Imagine struggling to write a persuasive essay and a magical Grammar Angel descends from above blanketing your writing with a glistening frost of feedback and insight into writing.

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While we haven’t confirmed any new angel ventures, we do have some magical ways that Google Docs is transforming the elementary classroom. Students in my colleagues 4th grade class are using Google Docs during writer’s workshop so teachers are able to peek into the experiences of writing as a 4th grade student. This experience, full of struggles and inspiring breakthroughs can be difficult to decipher when being handed a hand written draft ready for the dreaded red pen.

In Google Docs teachers can see revision history to look at how, when, and why students arrived at that point in their writing. With comments teachers can interact live, and asynchronously giving students value feedback on their work. Share you work with a peer and experience feedback like never before.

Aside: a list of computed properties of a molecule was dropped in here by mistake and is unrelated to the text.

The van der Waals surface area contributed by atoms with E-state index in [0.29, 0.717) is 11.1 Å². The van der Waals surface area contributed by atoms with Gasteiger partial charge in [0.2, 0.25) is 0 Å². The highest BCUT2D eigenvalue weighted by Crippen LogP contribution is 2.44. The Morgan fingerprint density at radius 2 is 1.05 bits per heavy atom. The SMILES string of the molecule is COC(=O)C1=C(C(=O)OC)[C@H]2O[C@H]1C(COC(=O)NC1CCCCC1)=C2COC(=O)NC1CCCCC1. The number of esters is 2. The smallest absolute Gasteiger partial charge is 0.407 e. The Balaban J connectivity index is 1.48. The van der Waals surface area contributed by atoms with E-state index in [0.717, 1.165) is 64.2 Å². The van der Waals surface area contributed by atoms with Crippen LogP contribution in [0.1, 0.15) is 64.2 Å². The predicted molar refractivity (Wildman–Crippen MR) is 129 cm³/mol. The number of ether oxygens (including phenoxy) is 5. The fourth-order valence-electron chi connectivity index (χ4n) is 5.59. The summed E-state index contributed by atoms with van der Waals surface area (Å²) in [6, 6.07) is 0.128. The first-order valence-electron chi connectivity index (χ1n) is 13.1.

This experience is a great example of a challenge to how we view technology integration. On the SAMR model you might rate this at a Substitution or Augmentation level, but as far as meaningful learning and student centeredness, this is complete redefinition of the writing process.

Bottom line is that this process is simple and within reach of any educator regardless of their level of comfort with technology in the classroom.

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21st-Century Competencies, Technology, Technology Integration

What A Little Audio Can Do

There is something powerful about the spoken word. When it’s accompanied by a striking visual it can leave the listener thinking, wondering, looking for more. It is this auditory advantage that can bring amazing life and dynamic to your classroom. It is through such a medium that we can take our student learning to a very new and different place. Recording isn’t new to education, but it has throughout the 20th-Century been mainly a consuming experience. It really isn’t until the mid 2000’s that student production was practical or even really possible in an elementary or middle school classroom. For those that tout experiences of multimedia production in the 90’s and on, its usually safe to assume that the median age of these producers was around 20.